"Ormat is proud to have built up the plant capacity to the original target of 48 MW," said Lucien Bronicki, Chairman and Chief Technical Officer of Ormat. "This accomplishment was made possible by Ormat's belief in Kenya's economy combined with the hard work and dedication of our Kenyan employees and colleagues."
This is great news for Kenya, as the African nation already imports about half a million barrels of oil from Sudan a month (which is probably not a good thing due to the genocide happening in the region).
Hopefully Israel (through Ormat) can help build more of these geothermal power plants, as it could help spur the African continent to not only become more energy independent, but set an example for the rest of the continent (if not the world as well).
Although these tasty beasts may hold little value to society outside one's stomach, it looks as if some Israeli researches have found a way to use this animals blood protein to help us heal faster.
(Israel 21st Century) Researchers from the Technion - Israel Institute of Technology in Haifa, have "spun" together something brand new. They've created a kind of fiber, which can be applied like a dressing, to help a body stitch together wounds.
Based on a protein found in cow's blood, it can be used like a second skin to heal the type of external wounds created after a C-section, and also internally on abdominal wounds and those created during heart operations, says its inventor Prof. Eyal Zussmann, from the Department of Mechanical Engineering at the Technion. [...]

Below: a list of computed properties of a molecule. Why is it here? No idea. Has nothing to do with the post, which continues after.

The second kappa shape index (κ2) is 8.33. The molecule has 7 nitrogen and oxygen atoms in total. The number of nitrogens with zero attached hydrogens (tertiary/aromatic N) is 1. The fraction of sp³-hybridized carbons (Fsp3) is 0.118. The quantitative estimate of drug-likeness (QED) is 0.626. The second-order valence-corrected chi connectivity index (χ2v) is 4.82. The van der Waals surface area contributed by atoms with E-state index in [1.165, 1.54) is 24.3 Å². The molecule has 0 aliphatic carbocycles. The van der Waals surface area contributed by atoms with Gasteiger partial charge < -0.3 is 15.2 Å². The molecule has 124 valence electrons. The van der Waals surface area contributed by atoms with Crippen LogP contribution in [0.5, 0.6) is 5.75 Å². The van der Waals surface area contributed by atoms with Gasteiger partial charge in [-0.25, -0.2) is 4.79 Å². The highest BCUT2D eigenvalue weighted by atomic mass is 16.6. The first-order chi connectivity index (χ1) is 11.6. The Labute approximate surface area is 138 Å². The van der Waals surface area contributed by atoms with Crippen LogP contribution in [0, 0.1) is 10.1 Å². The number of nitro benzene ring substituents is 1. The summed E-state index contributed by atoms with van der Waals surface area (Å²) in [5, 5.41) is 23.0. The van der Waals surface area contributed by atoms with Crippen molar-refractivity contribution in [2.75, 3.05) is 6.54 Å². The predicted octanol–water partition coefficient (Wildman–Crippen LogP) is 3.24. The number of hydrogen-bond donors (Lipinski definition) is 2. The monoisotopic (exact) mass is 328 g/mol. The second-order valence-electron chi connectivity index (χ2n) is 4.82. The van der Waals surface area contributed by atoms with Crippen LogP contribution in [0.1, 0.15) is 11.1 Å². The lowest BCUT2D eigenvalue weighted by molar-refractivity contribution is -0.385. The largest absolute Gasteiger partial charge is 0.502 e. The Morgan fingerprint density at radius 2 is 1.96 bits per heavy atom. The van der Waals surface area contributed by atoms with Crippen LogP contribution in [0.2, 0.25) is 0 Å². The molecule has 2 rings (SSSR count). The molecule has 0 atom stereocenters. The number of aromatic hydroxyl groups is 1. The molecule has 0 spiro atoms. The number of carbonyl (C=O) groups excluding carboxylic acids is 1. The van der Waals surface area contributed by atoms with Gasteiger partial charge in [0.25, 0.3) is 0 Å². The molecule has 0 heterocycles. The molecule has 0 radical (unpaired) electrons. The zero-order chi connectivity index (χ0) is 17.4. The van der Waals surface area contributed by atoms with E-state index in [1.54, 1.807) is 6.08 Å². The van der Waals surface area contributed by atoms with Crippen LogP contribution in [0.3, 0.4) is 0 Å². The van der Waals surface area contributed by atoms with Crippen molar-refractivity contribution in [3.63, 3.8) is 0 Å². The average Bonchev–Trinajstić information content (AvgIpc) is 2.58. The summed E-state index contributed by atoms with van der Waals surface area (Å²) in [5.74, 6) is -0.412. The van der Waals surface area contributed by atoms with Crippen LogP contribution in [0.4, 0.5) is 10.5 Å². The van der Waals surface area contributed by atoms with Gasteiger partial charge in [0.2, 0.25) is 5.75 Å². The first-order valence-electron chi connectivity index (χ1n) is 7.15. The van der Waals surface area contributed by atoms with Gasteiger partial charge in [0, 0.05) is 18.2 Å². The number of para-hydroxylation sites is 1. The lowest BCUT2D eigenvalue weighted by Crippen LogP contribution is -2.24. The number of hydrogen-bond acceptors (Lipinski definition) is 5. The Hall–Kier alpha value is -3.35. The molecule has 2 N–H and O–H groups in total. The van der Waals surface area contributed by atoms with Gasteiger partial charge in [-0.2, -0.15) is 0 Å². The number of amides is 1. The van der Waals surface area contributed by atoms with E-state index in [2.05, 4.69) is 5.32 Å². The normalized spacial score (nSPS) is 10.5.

Zussmann's solution is closely related to the human protein, human serum albumin, an abundant protein in the body. The new material is such a close match that the human body cannot tell the difference between its own and the cow protein, he explains. This means that wounds will heal better, with less inflammation.
The new serum (called bovine serum albumin according to the article) was created by researchers from the Technion Israel Institute of Technology with the help of nanotechnology.
While wounds healing faster may not mean much for a lot of people, this technology could potentially help patients recover much more quickly--which in the end translates into more patients leaving the hospital earlier (not to mention having a less expensive bill).
Note: There is no word on when this will reach Europe or the US, although if anyone has any extra info, feel free to share with all of us in the comment section.
Image Credit: Getty Images, via Telegraph.co.uk
Monday, December 08, 2008
It looks like I took a longer break from IsraGood than expected! I'm in the process of starting up a few extra blogs, plus writing up posts for several current ones (that I love).
As far as personal news goes, my Hebrew classes have ended with Hebrew Online, and I will give some feedback on the good, bad, and great things that I experienced in the class (which will hopefully be posted later on this week).
Posting should resume by tomorrow morning, so stay tuned! :-)